Chelsea-Arsenal. Real Madrid-Barcelona. Two matchups that would make any true football fan salivate profusely.
Four of the world's best clubs going head-to-head. But a rivalry dipped in hate that certainly flies under the radar a bit are two of the most successful Russian clubs, Spartak Moscow and Zenit St. Petersburg. It's a rivalry that seems to grow in strength every year, this one being no exception.
When Vladimir Bystrov made headlines in the summer, transfering from Spartak back to Zenit, fans were up in arms. For several different reasons.
Spartak fans loathed the weath of the Gazprom-backed Zenit side, who had just snatched one of their best players in the heat of their title pursuit. Meanwhile, Zenit supporters shared mixed reactions, some welcoming him back with pride but others jeering him zealously because of his actions as a member of Spartak.
And it's never a rivalry without sky-high implications.
While Spartak already locked up a Champions League berth for the 2010-11 season and second place in Russia, Zenit needed three points to stay in third place if they wanted a chance at Europe's highest level of football.
To begin the match, Zenit would be wearing black arm bands, honoring the victims of a train bombing that killed 26 passengers en route from Moscow to St. Petersburg. The tragedy effected the families of several Zenit youth players.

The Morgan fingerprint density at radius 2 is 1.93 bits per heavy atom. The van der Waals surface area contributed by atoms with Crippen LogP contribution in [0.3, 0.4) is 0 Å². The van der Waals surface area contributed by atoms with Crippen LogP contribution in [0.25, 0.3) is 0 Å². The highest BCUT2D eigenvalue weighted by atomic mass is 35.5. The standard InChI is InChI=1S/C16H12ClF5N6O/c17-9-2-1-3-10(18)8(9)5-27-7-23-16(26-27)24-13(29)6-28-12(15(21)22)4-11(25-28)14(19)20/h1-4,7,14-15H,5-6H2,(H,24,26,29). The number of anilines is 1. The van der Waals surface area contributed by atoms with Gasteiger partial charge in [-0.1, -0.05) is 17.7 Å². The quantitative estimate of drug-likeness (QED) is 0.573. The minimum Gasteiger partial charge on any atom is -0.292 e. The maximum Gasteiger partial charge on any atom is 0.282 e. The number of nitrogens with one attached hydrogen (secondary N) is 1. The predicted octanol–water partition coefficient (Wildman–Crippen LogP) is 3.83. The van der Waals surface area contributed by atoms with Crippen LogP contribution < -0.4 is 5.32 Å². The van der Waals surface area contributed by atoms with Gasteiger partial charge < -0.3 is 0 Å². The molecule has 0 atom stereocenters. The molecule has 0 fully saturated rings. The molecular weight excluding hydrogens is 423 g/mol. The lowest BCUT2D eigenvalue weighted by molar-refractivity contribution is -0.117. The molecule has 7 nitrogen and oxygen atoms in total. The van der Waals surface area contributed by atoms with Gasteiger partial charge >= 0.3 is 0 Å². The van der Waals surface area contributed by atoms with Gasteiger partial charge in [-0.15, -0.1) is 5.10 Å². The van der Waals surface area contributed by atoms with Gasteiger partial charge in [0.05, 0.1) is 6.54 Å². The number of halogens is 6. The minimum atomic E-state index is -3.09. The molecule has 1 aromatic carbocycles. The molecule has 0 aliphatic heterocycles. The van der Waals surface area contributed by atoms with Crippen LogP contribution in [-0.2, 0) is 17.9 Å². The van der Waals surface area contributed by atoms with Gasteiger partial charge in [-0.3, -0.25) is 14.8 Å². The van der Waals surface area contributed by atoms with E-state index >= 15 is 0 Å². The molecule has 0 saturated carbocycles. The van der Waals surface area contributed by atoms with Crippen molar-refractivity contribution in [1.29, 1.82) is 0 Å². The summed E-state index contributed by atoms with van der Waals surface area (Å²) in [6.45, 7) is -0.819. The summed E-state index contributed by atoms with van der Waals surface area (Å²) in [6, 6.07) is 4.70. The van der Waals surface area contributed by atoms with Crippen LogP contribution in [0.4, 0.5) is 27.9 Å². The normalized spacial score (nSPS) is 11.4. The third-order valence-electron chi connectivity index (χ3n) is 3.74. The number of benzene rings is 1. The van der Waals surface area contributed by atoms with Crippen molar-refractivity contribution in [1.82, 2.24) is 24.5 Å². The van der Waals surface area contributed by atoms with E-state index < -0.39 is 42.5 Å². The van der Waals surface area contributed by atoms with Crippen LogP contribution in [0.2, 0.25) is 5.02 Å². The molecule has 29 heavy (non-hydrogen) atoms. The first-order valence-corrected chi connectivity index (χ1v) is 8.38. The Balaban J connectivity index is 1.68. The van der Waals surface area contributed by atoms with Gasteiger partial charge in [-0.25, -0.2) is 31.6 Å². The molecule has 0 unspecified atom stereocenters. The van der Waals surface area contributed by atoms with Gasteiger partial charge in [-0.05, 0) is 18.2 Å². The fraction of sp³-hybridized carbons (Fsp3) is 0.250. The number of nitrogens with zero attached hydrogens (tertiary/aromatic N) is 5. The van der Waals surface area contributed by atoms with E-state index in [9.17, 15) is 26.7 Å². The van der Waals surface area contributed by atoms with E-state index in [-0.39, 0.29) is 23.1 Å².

A very edgy beginning to the match, as everyone expected, saw midfielder Szabolcs Huszti take a yellow card only four minutes in. This surprised absolutely nobody at the Petrovsky Stadium, as referee Stanislav Sukhina has a history of awarding more cards than he probably should, especially to Zenit players. Under his officiating, Zenit averages about five yellows, a red card and a half per match.
Both sides flying around the pitch almost figured someone would score in the first ten minutes, but it would not be the case. Spartak missed it's pair of chances, both trying to get premier striker Welliton into the match.
Although the tempo toned down a bit after the initial track meet, the tempers did not. Both sides continued to "feel each other out" defensively, trying to figure out what their counterparts could or couldn't do.
But a controversy struck in the 43rd minute, as Huszti was awarded his second yellow card of the half. After winning a free kick in the attacking third, Huszti wanted to get a quick start and flipped a pass ahead to Bystrov while Spartak was hardly set. Sukhina blew the play dead, called Huszti over and showed him a red card for the seemingly bookable offense.
So far, the three cards that Sukhina had awarded, two to Zenit and one to Spartak, all of them had been on aggressive tackles that were absolutely worth a booking.
However, sending a key player off for a fast re-start of play in a match with implications of the Champions League, makes nearly no sense whatsoever. When Zenit captain Aleksandr Anyukov and his assistant Igor Denisov went to protest, even the majority of the Spartak players seemed confused about the decision as well.
Huszti is unmercifully sent off.
But that was that. Huszti was done and Zenit was reduced to 10 men just before half time.